An employee’s time at your business may come to an end for several reasons. They may resign, suffer from ill health, retire, or you may need to dismiss them.
If you are considering dismissing an employee, it is vital that you understand the grounds on which you can fairly dismiss someone and follow the correct fair process to prevent potential claims for unfair dismissal. At Spire we have a wealth of knowledge which is at your disposal to gain advice on the issues that arise when a potential dismissal situation arises.
There are five reasons that an employer can use to fairly dismiss an employee:
- Capability – the employee cannot do their job properly
- Conduct – the employee has broken the terms of their employment
- Redundancy – there is not enough work for the employee
- Illegality – continuing the employment would break the law, it would be illegal to continue employment, such as, the employee does not have the right to work in the UK
- Some other substantial reason (SOSR) – it must be of ‘some other substantial reason’ of such as to justify the dismissal of an. There are no set rules about what is a ‘substantial reason’ for dismissal and when such a dismissal will be fair, which means that each case will depend on the particular facts and circumstances.
As an employer, we understand that your focus is to avoid the distraction of being involved in litigation which is why we work from a clear set of principles to enable you to focus on your business.
An unfair dismissal is when an employer does not have a fair reason or does not act in a fair way when ending an employee’s contract.
An employee generally needs to have been employed for two or more years to make an unfair dismissal claim. This is unless one of the exceptions to the rules applies such as the claim relates to breaches of health and safety, trade union membership, whistleblowing, or discrimination.
As the employer you must demonstrate that the dismissal was for at least one of the above five reasons. The Employment Tribunal will then consider all the circumstances around the dismissal including the size, the administrative resources of the employer, the investigation process, and procedure that was followed.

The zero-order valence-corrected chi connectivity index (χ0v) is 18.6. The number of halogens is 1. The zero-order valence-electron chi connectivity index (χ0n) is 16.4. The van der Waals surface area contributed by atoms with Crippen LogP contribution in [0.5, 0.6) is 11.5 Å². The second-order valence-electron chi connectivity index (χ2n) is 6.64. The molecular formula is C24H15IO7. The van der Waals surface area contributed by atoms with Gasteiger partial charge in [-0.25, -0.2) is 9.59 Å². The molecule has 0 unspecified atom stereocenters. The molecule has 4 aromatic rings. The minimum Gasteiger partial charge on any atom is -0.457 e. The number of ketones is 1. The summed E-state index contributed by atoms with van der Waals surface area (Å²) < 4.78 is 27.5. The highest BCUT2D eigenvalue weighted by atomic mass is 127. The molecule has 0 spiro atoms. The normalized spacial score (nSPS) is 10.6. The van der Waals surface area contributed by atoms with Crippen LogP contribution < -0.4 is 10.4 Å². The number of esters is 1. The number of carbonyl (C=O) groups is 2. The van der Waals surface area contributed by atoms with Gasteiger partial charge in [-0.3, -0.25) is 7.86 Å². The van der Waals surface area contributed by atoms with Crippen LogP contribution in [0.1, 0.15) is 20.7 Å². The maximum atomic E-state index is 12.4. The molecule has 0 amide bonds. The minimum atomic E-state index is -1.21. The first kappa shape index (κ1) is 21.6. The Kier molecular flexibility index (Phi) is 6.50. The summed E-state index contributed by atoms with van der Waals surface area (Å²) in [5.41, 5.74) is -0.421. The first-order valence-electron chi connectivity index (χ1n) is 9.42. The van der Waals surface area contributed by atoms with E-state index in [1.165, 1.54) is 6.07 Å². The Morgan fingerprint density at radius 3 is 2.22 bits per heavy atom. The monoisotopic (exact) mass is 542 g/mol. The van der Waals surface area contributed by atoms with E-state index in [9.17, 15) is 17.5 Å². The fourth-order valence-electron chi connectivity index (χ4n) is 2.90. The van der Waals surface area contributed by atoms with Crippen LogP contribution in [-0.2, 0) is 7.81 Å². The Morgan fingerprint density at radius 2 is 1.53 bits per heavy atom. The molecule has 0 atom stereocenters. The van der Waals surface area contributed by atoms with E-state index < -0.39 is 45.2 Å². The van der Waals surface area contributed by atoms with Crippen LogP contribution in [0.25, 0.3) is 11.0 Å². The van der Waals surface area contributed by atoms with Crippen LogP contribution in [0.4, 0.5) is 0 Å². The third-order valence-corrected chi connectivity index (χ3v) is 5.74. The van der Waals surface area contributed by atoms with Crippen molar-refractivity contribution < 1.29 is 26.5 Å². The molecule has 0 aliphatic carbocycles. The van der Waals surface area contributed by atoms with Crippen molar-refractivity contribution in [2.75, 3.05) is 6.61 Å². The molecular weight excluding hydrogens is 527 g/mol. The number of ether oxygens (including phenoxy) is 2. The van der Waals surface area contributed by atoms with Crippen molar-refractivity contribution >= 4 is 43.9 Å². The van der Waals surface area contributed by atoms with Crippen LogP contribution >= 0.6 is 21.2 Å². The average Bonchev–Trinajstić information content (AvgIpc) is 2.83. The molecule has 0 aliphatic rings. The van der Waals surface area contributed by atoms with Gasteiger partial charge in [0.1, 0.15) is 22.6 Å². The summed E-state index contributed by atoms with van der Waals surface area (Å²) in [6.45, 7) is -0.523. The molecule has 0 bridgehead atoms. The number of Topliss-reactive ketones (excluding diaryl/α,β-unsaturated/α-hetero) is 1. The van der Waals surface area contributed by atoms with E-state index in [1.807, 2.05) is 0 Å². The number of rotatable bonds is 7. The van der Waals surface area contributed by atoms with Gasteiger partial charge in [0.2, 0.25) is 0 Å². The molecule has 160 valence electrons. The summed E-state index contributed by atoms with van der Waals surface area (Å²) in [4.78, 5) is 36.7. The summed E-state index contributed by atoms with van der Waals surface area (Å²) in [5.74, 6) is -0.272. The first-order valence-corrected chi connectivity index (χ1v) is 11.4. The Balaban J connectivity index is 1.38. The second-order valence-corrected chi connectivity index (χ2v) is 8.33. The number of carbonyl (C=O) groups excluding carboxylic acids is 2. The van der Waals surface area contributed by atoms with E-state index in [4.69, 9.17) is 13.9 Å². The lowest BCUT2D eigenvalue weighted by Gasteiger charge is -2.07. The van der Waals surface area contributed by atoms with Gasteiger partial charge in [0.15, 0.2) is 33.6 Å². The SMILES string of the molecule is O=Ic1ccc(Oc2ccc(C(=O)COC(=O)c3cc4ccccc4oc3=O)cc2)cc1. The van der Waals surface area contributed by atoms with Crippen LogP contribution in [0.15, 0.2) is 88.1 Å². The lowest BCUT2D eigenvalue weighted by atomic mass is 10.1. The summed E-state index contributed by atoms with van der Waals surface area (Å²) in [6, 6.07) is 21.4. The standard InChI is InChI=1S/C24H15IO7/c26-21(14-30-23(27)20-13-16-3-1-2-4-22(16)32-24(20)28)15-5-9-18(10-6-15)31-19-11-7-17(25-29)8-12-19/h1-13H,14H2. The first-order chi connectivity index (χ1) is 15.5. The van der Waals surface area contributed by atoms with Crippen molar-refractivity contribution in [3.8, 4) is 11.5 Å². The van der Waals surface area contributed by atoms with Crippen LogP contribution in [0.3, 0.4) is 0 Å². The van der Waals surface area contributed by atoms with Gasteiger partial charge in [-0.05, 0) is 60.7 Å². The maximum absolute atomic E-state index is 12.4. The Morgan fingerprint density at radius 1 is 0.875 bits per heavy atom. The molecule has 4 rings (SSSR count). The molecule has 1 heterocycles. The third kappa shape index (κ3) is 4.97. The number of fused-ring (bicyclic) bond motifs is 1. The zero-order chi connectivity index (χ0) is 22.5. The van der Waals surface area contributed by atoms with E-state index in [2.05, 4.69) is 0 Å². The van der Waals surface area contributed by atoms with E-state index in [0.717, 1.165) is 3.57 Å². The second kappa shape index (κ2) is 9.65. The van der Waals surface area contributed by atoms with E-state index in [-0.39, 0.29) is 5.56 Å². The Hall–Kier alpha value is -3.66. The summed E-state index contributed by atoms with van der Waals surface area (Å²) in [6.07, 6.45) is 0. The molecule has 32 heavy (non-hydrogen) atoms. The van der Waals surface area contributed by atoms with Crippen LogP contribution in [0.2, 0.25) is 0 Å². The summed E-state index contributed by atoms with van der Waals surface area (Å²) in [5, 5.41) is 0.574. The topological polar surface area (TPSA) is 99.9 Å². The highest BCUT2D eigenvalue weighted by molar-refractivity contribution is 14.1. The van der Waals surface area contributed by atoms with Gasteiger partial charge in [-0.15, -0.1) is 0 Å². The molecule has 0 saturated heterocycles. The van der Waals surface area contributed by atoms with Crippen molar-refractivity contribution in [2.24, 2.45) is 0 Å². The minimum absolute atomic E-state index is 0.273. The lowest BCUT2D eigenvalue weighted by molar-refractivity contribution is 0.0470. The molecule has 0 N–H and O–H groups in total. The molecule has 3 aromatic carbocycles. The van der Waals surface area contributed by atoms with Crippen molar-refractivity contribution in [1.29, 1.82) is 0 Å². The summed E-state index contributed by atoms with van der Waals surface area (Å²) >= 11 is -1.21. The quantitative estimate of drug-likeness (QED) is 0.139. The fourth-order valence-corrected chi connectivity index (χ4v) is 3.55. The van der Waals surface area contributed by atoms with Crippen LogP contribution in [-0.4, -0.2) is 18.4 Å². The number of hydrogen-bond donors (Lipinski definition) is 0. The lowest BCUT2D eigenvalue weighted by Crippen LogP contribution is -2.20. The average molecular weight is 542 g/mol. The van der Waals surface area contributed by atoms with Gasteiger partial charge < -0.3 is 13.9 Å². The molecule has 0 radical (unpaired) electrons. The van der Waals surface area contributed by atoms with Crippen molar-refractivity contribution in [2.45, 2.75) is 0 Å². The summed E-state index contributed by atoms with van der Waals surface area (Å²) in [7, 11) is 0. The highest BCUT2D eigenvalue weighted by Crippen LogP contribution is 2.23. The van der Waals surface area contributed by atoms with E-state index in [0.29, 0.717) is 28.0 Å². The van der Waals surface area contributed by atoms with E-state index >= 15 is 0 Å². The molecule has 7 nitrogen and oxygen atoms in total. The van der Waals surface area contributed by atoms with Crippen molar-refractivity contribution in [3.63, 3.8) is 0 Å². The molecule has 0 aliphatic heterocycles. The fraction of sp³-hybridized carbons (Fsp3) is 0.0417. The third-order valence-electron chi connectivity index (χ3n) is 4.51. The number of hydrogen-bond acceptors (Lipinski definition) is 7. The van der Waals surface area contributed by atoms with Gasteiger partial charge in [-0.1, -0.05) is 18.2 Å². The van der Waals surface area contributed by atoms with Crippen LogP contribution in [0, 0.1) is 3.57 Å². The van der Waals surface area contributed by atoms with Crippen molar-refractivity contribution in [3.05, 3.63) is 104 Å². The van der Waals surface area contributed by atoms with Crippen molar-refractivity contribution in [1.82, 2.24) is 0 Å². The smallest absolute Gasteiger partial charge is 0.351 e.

We are here to help at every step when an investigation into an employee’s conduct arises. We assist with the process and the procedure to be followed, providing clear, pragmatic advice.
The Employment Tribunal is obliged to consider whether an employer had followed the Acas Code of Practice on Disciplinary and Grievance Procedures. This code recommends that an employer carries out a number of steps to complete the process such as:
- Investigating the disciplinary matter by holding an investigation meeting
- Inviting the employee to a disciplinary hearing in writing. The letter must provide information about the matter and the possible consequences. An employer should inform the employee that they have a right to be accompanied by a trade union representative or a colleague and that they will be given the opportunity to present their case
- Provide the evidence relied on for the disciplinary meeting
- Following this hearing, if the employer decides to dismiss the employee, they should notify the employee in writing and give them an opportunity to appeal the decision
We will assist you with the investigation, the relevant materials to be considered at the disciplinary meeting and can be present at the meeting should you request this. If an employer fails to follow the Acas code, the Employment Tribunal may find that the dismissal was unfair, resulting in a finding for the employee and with the additional penalty of an uplift of up to 25% in the compensation payable.
Employers may consider redundancy as a means to reduce their staffing when looking at ways of cutting costs. We provide detailed advice to you when you are considering making redundancies, it is important for you as an employer to seek legal advice to ensure you are following best current practice.
It is important that you follow a fair and reasonable procedure as part of the process, which includes consultation as early as possible with your employees, a fair basis for selection, and for consideration to be given to any alternative employment which might be available. We have supporting documentation that you can use to take you through the process and answer any questions you may have about the process.
Before you dismiss an employee, it is important to seek legal advice to ensure you do so fairly in order to minimise the risk of an unfair dismissal claim.
We have extensive experience with assisting businesses when reducing employee head count and provide pragmatic and timely advice while protecting your business to reduce disruptive and costly legal proceedings.
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